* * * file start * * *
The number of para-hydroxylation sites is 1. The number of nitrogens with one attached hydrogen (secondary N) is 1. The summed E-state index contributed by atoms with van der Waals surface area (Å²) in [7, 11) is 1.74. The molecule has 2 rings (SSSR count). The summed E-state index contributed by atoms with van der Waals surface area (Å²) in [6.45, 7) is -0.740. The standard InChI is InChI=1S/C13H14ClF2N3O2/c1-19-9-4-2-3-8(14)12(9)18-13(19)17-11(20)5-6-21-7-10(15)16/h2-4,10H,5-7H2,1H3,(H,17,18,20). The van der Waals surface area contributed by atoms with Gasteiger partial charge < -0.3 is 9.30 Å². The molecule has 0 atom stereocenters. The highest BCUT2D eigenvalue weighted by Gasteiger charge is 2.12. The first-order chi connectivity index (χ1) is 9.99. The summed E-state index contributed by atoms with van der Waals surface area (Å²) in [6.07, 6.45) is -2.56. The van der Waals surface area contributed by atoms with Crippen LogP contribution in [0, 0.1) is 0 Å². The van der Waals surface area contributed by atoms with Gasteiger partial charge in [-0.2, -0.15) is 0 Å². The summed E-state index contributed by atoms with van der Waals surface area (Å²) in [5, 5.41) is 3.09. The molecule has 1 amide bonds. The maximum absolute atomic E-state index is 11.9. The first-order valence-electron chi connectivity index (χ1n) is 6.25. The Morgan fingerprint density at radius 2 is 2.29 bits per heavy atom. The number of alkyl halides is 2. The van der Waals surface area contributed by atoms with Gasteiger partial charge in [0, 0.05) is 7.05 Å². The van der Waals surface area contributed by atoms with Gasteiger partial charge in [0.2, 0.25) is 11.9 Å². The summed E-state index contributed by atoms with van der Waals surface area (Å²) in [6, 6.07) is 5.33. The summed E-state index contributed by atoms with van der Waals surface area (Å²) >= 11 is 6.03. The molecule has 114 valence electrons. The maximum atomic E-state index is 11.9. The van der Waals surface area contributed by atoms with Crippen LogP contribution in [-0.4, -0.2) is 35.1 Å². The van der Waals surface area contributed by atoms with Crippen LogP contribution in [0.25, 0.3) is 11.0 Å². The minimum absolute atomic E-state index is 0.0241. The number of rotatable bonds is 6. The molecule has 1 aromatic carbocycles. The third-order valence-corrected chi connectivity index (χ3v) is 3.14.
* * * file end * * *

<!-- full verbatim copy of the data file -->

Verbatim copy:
The number of para-hydroxylation sites is 1. The number of nitrogens with one attached hydrogen (secondary N) is 1. The summed E-state index contributed by atoms with van der Waals surface area (Å²) in [7, 11) is 1.74. The molecule has 2 rings (SSSR count). The summed E-state index contributed by atoms with van der Waals surface area (Å²) in [6.45, 7) is -0.740. The standard InChI is InChI=1S/C13H14ClF2N3O2/c1-19-9-4-2-3-8(14)12(9)18-13(19)17-11(20)5-6-21-7-10(15)16/h2-4,10H,5-7H2,1H3,(H,17,18,20). The van der Waals surface area contributed by atoms with Gasteiger partial charge < -0.3 is 9.30 Å². The molecule has 0 atom stereocenters. The highest BCUT2D eigenvalue weighted by Gasteiger charge is 2.12. The first-order chi connectivity index (χ1) is 9.99. The summed E-state index contributed by atoms with van der Waals surface area (Å²) in [6.07, 6.45) is -2.56. The van der Waals surface area contributed by atoms with Crippen LogP contribution in [0, 0.1) is 0 Å². The van der Waals surface area contributed by atoms with Gasteiger partial charge in [-0.2, -0.15) is 0 Å². The summed E-state index contributed by atoms with van der Waals surface area (Å²) in [5, 5.41) is 3.09. The molecule has 1 amide bonds. The maximum absolute atomic E-state index is 11.9. The first-order valence-electron chi connectivity index (χ1n) is 6.25. The Morgan fingerprint density at radius 2 is 2.29 bits per heavy atom. The number of alkyl halides is 2. The van der Waals surface area contributed by atoms with Gasteiger partial charge in [0, 0.05) is 7.05 Å². The van der Waals surface area contributed by atoms with Gasteiger partial charge in [0.2, 0.25) is 11.9 Å². The summed E-state index contributed by atoms with van der Waals surface area (Å²) in [6, 6.07) is 5.33. The summed E-state index contributed by atoms with van der Waals surface area (Å²) >= 11 is 6.03. The molecule has 114 valence electrons. The maximum atomic E-state index is 11.9. The van der Waals surface area contributed by atoms with Crippen LogP contribution in [-0.4, -0.2) is 35.1 Å². The van der Waals surface area contributed by atoms with Crippen LogP contribution in [0.25, 0.3) is 11.0 Å². The minimum absolute atomic E-state index is 0.0241. The number of rotatable bonds is 6. The molecule has 1 aromatic carbocycles. The third-order valence-corrected chi connectivity index (χ3v) is 3.14.